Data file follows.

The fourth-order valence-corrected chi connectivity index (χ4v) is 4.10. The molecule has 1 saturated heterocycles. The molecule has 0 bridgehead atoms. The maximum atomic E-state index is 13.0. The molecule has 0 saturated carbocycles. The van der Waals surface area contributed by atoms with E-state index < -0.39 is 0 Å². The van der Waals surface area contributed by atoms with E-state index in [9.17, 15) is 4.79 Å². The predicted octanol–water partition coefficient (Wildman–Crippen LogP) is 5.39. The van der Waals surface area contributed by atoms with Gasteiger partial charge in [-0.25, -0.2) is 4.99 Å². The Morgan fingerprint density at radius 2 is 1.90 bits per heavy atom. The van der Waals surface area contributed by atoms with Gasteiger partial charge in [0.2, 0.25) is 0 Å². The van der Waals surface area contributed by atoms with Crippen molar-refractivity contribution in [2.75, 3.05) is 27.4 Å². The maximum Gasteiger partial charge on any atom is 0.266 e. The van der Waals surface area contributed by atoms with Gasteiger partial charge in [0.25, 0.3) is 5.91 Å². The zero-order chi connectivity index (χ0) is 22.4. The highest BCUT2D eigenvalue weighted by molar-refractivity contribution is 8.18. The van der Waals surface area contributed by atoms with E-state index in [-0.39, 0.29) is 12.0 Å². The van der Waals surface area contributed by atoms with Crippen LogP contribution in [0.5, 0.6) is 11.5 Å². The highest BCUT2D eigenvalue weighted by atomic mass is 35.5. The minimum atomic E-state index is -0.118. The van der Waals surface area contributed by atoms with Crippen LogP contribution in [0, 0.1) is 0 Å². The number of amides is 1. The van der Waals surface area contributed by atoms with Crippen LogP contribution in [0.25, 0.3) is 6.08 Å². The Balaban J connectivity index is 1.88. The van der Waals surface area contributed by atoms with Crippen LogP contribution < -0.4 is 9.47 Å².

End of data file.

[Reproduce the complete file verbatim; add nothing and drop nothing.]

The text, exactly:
The fourth-order valence-corrected chi connectivity index (χ4v) is 4.10. The molecule has 1 saturated heterocycles. The molecule has 0 bridgehead atoms. The maximum atomic E-state index is 13.0. The molecule has 0 saturated carbocycles. The van der Waals surface area contributed by atoms with E-state index < -0.39 is 0 Å². The van der Waals surface area contributed by atoms with E-state index in [9.17, 15) is 4.79 Å². The predicted octanol–water partition coefficient (Wildman–Crippen LogP) is 5.39. The van der Waals surface area contributed by atoms with Gasteiger partial charge in [-0.25, -0.2) is 4.99 Å². The Morgan fingerprint density at radius 2 is 1.90 bits per heavy atom. The van der Waals surface area contributed by atoms with Gasteiger partial charge in [0.2, 0.25) is 0 Å². The van der Waals surface area contributed by atoms with Crippen molar-refractivity contribution in [2.75, 3.05) is 27.4 Å². The maximum Gasteiger partial charge on any atom is 0.266 e. The van der Waals surface area contributed by atoms with Gasteiger partial charge in [0.25, 0.3) is 5.91 Å². The zero-order chi connectivity index (χ0) is 22.4. The highest BCUT2D eigenvalue weighted by molar-refractivity contribution is 8.18. The van der Waals surface area contributed by atoms with E-state index in [-0.39, 0.29) is 12.0 Å². The van der Waals surface area contributed by atoms with Crippen LogP contribution in [0.5, 0.6) is 11.5 Å². The highest BCUT2D eigenvalue weighted by atomic mass is 35.5. The minimum atomic E-state index is -0.118. The van der Waals surface area contributed by atoms with Crippen LogP contribution in [0, 0.1) is 0 Å². The number of amides is 1. The van der Waals surface area contributed by atoms with Crippen LogP contribution in [0.25, 0.3) is 6.08 Å². The Balaban J connectivity index is 1.88. The van der Waals surface area contributed by atoms with Crippen LogP contribution < -0.4 is 9.47 Å².